Teaching Comparative Government and Politics

Monday, August 08, 2016

Look for new ways to identify future leaders

After the Cultural Revolution, the Communist Youth League became one of the primary routes to leadership in China. Its role is being changed.

China Reins In Communist Youth League, and Its Alumni’s Prospects
President Xi Jinping of China in effect wrote an epitaph to the shrunken influence of his predecessor and former rivals this week when the Communist Party announced major changes to its once-powerful Youth League…

The Communist Youth League served as a cradle for generations of Chinese leaders, who rose through it into the high ranks of the party. Mr. Xi’s predecessor as China’s top leader, Hu Jintao, was among the most prominent…

But a reorganization of the Communist Youth League laid out in the state news media on Tuesday indicated that its glory days as a finishing school for China’s political elite may have passed. The overhaul promised to shrink the Youth League’s central leadership, put it under firmer party control and return it to its grass roots to try to win over the country’s young people…

The prominence of Youth League experience in the résumés of many party officials has led some analysts to refer to a Youth League faction or clique, a coalition of cadres who came up through the organization, owed their loyalty to it and each other, and shared a political agenda that was vaguely populist…

The announced changes indicated that the Youth League’s alumni are unlikely to win many promotions into the topmost ranks when Mr. Xi and other leaders settle on a new national leadership lineup to be revealed late next year…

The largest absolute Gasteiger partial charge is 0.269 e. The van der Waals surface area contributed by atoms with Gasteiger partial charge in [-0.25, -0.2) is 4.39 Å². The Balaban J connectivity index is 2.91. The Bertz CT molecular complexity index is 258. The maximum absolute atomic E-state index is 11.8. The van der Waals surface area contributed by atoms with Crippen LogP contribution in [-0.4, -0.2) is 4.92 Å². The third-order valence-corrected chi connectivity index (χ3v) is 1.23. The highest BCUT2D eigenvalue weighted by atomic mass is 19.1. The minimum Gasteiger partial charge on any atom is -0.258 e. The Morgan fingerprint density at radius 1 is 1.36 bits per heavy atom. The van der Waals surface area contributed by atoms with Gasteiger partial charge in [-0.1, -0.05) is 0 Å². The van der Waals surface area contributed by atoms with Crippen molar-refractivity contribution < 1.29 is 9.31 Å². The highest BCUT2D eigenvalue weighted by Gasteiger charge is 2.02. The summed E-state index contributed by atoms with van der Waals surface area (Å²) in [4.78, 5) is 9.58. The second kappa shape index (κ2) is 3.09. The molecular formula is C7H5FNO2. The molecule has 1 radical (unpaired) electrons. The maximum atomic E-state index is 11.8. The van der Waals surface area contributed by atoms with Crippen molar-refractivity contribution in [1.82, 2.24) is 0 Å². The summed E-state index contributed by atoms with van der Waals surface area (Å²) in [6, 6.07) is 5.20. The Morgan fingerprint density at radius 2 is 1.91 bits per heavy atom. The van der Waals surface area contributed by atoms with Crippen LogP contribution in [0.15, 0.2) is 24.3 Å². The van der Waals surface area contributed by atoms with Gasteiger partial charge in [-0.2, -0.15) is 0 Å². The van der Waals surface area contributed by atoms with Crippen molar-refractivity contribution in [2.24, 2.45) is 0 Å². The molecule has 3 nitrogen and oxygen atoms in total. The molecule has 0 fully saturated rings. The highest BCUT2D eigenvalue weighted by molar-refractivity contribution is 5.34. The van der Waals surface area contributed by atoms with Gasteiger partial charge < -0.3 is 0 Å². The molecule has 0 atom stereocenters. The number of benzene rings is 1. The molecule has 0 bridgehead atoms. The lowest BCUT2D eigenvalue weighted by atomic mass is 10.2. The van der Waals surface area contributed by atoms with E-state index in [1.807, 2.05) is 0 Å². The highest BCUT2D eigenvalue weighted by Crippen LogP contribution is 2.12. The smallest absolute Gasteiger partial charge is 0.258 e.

The Youth League traces its inception to the formation of the Chinese Communist Party in the early 1920s, to serve as a bridge to students, young workers and other potential inductees into the Communist revolution…

Since Mr. Xi came to power, he has assumed more influence than his recent predecessors. Meanwhile, officials who spent long parts of their careers in the league have languished…

Months before the changes to the Youth League were announced, the party’s discipline enforcement agency issued a long, unusually scathing account of problems in the organization, including an aloof leadership. In response, league leaders promised in April to “aggressively erase ‘aristocratic’ tendencies.”

The Youth League may still help to identify and nurture future party leaders, but they will have to demonstrate more hands-on experience…

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